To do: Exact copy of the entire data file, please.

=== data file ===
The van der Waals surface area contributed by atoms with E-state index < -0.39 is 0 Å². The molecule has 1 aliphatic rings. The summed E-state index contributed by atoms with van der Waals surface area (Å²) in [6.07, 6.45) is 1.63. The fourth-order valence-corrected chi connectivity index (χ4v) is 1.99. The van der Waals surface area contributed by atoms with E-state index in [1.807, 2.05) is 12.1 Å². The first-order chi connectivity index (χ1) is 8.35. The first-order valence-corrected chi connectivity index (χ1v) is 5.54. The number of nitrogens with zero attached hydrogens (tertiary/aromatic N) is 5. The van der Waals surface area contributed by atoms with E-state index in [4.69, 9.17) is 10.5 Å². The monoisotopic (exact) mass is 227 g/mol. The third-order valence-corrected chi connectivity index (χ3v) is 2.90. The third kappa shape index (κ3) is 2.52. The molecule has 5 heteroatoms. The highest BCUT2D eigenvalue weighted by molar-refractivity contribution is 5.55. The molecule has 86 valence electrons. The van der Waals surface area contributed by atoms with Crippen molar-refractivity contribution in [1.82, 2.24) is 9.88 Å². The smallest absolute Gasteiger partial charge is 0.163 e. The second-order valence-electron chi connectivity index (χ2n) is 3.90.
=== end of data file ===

The van der Waals surface area contributed by atoms with E-state index < -0.39 is 0 Å². The molecule has 1 aliphatic rings. The summed E-state index contributed by atoms with van der Waals surface area (Å²) in [6.07, 6.45) is 1.63. The fourth-order valence-corrected chi connectivity index (χ4v) is 1.99. The van der Waals surface area contributed by atoms with E-state index in [1.807, 2.05) is 12.1 Å². The first-order chi connectivity index (χ1) is 8.35. The first-order valence-corrected chi connectivity index (χ1v) is 5.54. The number of nitrogens with zero attached hydrogens (tertiary/aromatic N) is 5. The van der Waals surface area contributed by atoms with E-state index in [4.69, 9.17) is 10.5 Å². The monoisotopic (exact) mass is 227 g/mol. The third-order valence-corrected chi connectivity index (χ3v) is 2.90. The third kappa shape index (κ3) is 2.52. The molecule has 5 heteroatoms. The highest BCUT2D eigenvalue weighted by molar-refractivity contribution is 5.55. The molecule has 86 valence electrons. The van der Waals surface area contributed by atoms with Crippen molar-refractivity contribution in [1.82, 2.24) is 9.88 Å². The smallest absolute Gasteiger partial charge is 0.163 e. The second-order valence-electron chi connectivity index (χ2n) is 3.90.